Communication Considerations A to Z™

Genetics

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1. What do we know about genetics and deafness? What are related linguistic considerations?

When children are identified as deaf, often the cause is described as unknown. Most commonly, the child with inherited deafness is the only such person in the family, therefore making it difficult to identify the cause. We now know that genetic inheritance is a very likely cause for approximately 50 to 60% of this group. One third of all genetic deafness is syndromic, meaning that it is characterized by hearing loss in combination with other medical or physical characteristics. Two thirds are labeled as nonsyndromic, meaning that only hearing loss is present. This categorization is true for most deaf people with inherited deafness. This inherited deafness can be congenital or occur at any time after birth. Some types of deafness can be caused by the interaction of specific genes and environmental influences, including some drugs used to treat major illnesses.

Of the estimated 400 genes for deafness, only a few dozen have been characterized. The size and complexity of many of these genes make testing difficult. Testing is now widely available for the most common forms of genetic deafness, most famously for the connexin 26 gene. Diagnostic testing after a deaf child’s birth can be beneficial in preventing or preparing to deal with potential complex medical issues related to certain types of syndromic deafness, or in minimizing progressive hearing loss. A review of available information suggests that the results of individuals with linguistic homogamy (using sign language to communicate) who marry each other reveal a significant increase in the frequency of connexin deafness. However, most genes for deafness are typically transmitted through an autosomal recessive pattern. What this means is that there is often no guarantee of generational deafness.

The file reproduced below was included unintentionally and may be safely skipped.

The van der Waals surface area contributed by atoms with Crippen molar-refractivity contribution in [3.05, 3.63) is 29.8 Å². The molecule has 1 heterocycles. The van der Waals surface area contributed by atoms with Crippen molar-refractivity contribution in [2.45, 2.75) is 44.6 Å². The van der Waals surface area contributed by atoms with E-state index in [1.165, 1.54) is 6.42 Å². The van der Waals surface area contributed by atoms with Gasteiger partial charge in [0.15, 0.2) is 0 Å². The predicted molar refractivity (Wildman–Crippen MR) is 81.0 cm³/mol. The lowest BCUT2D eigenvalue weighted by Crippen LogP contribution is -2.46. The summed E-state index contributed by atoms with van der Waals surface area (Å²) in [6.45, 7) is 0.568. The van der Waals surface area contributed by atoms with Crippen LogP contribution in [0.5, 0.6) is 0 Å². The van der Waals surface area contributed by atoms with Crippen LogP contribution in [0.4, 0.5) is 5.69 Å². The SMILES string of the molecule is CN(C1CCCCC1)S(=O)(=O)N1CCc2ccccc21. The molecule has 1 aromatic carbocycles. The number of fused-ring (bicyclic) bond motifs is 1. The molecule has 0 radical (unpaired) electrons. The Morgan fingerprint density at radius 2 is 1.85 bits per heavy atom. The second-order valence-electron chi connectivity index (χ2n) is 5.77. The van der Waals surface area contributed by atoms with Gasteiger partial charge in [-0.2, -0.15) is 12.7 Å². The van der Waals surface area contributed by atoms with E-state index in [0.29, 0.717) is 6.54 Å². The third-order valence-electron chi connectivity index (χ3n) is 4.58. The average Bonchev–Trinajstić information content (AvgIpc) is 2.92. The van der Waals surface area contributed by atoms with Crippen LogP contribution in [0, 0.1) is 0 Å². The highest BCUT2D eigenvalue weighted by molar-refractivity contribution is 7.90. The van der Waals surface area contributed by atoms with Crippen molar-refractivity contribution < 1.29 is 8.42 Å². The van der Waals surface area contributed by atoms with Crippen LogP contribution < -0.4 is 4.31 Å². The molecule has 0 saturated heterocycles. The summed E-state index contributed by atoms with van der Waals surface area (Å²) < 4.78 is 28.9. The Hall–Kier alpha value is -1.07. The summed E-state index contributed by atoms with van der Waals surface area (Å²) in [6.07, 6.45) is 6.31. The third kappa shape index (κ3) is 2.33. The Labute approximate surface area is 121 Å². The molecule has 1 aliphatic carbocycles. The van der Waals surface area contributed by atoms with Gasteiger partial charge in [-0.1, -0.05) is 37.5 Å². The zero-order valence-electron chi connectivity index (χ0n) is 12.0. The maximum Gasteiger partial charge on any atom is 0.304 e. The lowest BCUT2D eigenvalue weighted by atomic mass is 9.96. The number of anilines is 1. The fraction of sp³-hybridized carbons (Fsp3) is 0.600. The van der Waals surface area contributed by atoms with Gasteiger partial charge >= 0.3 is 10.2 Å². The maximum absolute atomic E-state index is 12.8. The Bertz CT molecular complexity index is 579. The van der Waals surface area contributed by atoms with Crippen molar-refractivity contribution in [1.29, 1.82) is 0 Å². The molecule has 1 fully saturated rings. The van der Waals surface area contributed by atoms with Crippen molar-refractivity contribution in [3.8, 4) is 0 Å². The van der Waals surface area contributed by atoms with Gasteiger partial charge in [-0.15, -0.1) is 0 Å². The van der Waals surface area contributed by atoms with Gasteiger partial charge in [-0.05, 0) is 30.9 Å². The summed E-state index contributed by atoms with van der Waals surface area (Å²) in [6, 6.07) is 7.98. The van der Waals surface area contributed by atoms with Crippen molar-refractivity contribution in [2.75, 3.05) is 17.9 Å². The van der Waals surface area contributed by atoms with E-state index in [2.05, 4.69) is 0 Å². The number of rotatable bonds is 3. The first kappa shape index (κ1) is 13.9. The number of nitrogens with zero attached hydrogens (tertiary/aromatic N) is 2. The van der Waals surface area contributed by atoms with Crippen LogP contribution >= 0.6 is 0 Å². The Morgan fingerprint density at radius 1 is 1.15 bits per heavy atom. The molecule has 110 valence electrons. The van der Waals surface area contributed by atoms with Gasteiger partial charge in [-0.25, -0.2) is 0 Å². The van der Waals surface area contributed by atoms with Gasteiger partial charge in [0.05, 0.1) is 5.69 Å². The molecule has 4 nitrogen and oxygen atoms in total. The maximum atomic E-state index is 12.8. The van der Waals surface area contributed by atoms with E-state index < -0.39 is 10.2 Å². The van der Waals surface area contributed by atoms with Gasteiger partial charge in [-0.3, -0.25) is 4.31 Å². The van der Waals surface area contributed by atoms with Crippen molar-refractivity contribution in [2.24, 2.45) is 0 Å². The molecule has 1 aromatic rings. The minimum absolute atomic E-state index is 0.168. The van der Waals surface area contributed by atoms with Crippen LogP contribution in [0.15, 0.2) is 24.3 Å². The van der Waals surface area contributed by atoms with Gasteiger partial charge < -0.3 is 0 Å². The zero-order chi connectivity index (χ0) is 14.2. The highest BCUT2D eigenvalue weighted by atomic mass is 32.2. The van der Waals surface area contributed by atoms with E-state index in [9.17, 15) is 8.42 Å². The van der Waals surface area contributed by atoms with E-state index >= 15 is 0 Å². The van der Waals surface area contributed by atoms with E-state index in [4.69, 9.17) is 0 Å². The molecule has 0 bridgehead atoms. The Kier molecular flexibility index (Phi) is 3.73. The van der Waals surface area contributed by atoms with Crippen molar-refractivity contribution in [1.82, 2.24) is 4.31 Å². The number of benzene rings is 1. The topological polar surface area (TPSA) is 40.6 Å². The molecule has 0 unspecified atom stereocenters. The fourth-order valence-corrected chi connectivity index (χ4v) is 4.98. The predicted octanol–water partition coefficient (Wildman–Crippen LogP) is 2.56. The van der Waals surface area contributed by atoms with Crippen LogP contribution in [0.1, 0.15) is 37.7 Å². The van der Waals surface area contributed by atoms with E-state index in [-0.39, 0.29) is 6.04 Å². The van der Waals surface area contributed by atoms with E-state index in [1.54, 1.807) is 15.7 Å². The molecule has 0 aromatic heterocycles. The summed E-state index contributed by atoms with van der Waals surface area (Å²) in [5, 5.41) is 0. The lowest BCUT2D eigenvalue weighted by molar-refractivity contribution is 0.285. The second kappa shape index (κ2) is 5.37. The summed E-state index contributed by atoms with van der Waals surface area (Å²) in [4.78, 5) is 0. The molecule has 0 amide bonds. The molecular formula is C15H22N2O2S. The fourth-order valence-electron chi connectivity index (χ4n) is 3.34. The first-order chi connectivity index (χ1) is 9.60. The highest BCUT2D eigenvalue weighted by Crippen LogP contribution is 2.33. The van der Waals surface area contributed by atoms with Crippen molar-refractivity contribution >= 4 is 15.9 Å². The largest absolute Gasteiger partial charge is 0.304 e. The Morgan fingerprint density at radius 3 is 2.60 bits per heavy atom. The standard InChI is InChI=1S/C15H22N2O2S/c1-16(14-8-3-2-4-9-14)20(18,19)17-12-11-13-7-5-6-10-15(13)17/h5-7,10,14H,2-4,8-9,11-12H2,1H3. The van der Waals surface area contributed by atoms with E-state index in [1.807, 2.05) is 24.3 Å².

The possibility for selecting specific genes or genetic mutations, including those that can result in deaf or hearing characteristics for babies, is becoming more likely with advances in genetic research. There are significant psychosocial implications regarding genetic inheritance and the possibility of choosing “human characteristics.” However, whether individuals decide to make such selections or not as they proceed to have children is greatly influenced by cultural beliefs, experiences, and perceptions conveyed by their social communities. Those who select or prefer deaf characteristics are likely members of the culturally Deaf community who take pride in their Deaf heritage and American Sign Language. They perceive themselves as individuals who are leading normal lives and resent being pathologized as having a condition that the scientific community is working to eradicate through the development of advanced genetic technology.

2. What issue is at the forefront of genetics related to deaf characteristics?

The search to map the different genes for deafness is ongoing. One critical issue has to do with the moral and ethical dimension. There are two basic perceptions related to the value of eradicating genes for deafness. One perception is framed within the context of medical necessity to facilitate access to audition and spoken language as well as the reinforcing of “deaf” as a negative way of life. The other perception is framed as the denigration of the value of deaf lives and the reinforcing of medical eugenics and cultural genocide in terms of allowing the culturally Deaf community to contract.